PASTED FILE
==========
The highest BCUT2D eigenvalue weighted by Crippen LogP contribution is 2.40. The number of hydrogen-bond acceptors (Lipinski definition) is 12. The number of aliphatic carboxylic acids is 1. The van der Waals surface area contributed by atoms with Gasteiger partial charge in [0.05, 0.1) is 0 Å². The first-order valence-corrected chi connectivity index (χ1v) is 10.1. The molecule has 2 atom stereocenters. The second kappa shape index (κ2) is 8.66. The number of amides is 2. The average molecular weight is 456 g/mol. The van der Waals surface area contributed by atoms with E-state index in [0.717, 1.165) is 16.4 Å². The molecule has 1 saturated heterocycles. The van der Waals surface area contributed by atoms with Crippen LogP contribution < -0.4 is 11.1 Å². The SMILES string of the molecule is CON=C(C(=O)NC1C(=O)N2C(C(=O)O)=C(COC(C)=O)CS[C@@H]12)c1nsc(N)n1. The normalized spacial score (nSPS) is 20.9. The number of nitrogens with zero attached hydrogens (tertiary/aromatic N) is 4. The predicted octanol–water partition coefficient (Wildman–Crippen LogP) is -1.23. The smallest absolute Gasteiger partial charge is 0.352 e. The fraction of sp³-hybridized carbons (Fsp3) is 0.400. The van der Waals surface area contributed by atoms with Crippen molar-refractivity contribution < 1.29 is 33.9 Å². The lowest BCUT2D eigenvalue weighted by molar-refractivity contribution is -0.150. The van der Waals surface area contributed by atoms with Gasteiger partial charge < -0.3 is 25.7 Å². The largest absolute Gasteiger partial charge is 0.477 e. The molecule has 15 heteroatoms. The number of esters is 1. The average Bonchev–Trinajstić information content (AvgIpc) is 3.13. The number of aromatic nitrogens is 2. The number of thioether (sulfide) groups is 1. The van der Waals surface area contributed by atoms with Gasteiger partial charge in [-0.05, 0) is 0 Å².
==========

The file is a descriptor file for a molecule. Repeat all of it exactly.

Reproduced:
The highest BCUT2D eigenvalue weighted by Crippen LogP contribution is 2.40. The number of hydrogen-bond acceptors (Lipinski definition) is 12. The number of aliphatic carboxylic acids is 1. The van der Waals surface area contributed by atoms with Gasteiger partial charge in [0.05, 0.1) is 0 Å². The first-order valence-corrected chi connectivity index (χ1v) is 10.1. The molecule has 2 atom stereocenters. The second kappa shape index (κ2) is 8.66. The number of amides is 2. The average molecular weight is 456 g/mol. The van der Waals surface area contributed by atoms with E-state index in [0.717, 1.165) is 16.4 Å². The molecule has 1 saturated heterocycles. The van der Waals surface area contributed by atoms with Crippen LogP contribution < -0.4 is 11.1 Å². The SMILES string of the molecule is CON=C(C(=O)NC1C(=O)N2C(C(=O)O)=C(COC(C)=O)CS[C@@H]12)c1nsc(N)n1. The normalized spacial score (nSPS) is 20.9. The number of nitrogens with zero attached hydrogens (tertiary/aromatic N) is 4. The predicted octanol–water partition coefficient (Wildman–Crippen LogP) is -1.23. The smallest absolute Gasteiger partial charge is 0.352 e. The fraction of sp³-hybridized carbons (Fsp3) is 0.400. The van der Waals surface area contributed by atoms with Crippen molar-refractivity contribution < 1.29 is 33.9 Å². The lowest BCUT2D eigenvalue weighted by molar-refractivity contribution is -0.150. The van der Waals surface area contributed by atoms with Gasteiger partial charge < -0.3 is 25.7 Å². The largest absolute Gasteiger partial charge is 0.477 e. The molecule has 15 heteroatoms. The number of esters is 1. The average Bonchev–Trinajstić information content (AvgIpc) is 3.13. The number of aromatic nitrogens is 2. The number of thioether (sulfide) groups is 1. The van der Waals surface area contributed by atoms with Gasteiger partial charge in [-0.05, 0) is 0 Å².